“Smile, breathe and go slowly,” advises Thich Nhat Hanh (called ‘Thay’), a Vietnamese Buddhist monk. “Sometimes your joy can be the cause for your smile, and sometimes, your smile can be the cause for your joy,” he adds. Just being mindful of your being alive__to experiencing whatever you are going through, be it pain, be it joy__is what can make the slowdowns in Life more meaningful. Do all the things that you can joyfully in whatever state you find yourself. And don’t worry about what you can’t. If you are immobilized by a health issue enjoy the ‘grounding’ with a family member who is nursing you; pining to be able to run around will only cause agony. If you are cashless enjoy being able to live without money; hoping you had money will only aggravate your suffering. If you are caught in a relationship problem where there is much misunderstanding, enjoy practicing patience and forgiveness; craving for understanding from the other person may only accentuate your pain. Thay champions mindful living as a cure to all our ailments coming from merely existing. “Life is available only in the present moment. Even drink your tea, slowly and reverently, as if it is the axis on which the world, the earth revolves – slowly, evenly, without rushing toward the future,” he says.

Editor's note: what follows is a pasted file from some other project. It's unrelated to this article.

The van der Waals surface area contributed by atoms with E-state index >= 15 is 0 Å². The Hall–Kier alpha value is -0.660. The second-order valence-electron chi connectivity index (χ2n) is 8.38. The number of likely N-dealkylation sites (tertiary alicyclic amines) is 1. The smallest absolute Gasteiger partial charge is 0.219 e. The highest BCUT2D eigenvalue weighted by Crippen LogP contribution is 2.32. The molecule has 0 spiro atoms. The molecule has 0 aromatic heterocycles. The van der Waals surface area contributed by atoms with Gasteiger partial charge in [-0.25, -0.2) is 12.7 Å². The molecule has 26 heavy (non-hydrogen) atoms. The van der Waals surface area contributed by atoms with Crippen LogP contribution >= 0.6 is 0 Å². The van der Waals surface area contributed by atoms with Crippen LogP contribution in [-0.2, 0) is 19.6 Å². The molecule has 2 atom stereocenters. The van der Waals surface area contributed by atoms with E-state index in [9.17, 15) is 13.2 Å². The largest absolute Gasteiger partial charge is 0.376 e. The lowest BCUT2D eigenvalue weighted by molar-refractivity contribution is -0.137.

Slow down when Life slows you down. It is perhaps with ample reason that this message arrives on a Monday morning. To make a Manic Monday a Mindful Monday is your personal choice. It is only when you go with Life’s pace and flow, do you truly experience the magic in and live each moment!
A simple way to beat stress and bring peace and order to your daily Life: at all times, irrespective of what the circumstance may be, do what is important and do it very well.
There are always tens of things to be done on a daily basis. Some of these things are routine stuff like driving yourself to work or checking your mail. Or doing the dishes or dropping the kids off to school. In between these kind of tasks we often get rude shocks, unexpected events that need to be attended to urgently__a flat tyre, a sudden visitor at work or at home, a distress call from a friend or an urgent customer situation. And then there are the important stuff to be handled: presentation on new market strategy at work, college admission forms to be filled in for your older one, a gym routine that you have to keep up and the re-tiling of your entire kitchen floor. Mondays ~ Sundays, this story of frenzied living plays itself out, week after week. The routines, the emergencies, the important, unavoidable, non-negotiable stuff may keep changing the way it may surface in our lives, but their nature is the same. Their nature is to bring stress. To put us in a permanent pressure cooker state. Leaving us cooked completely!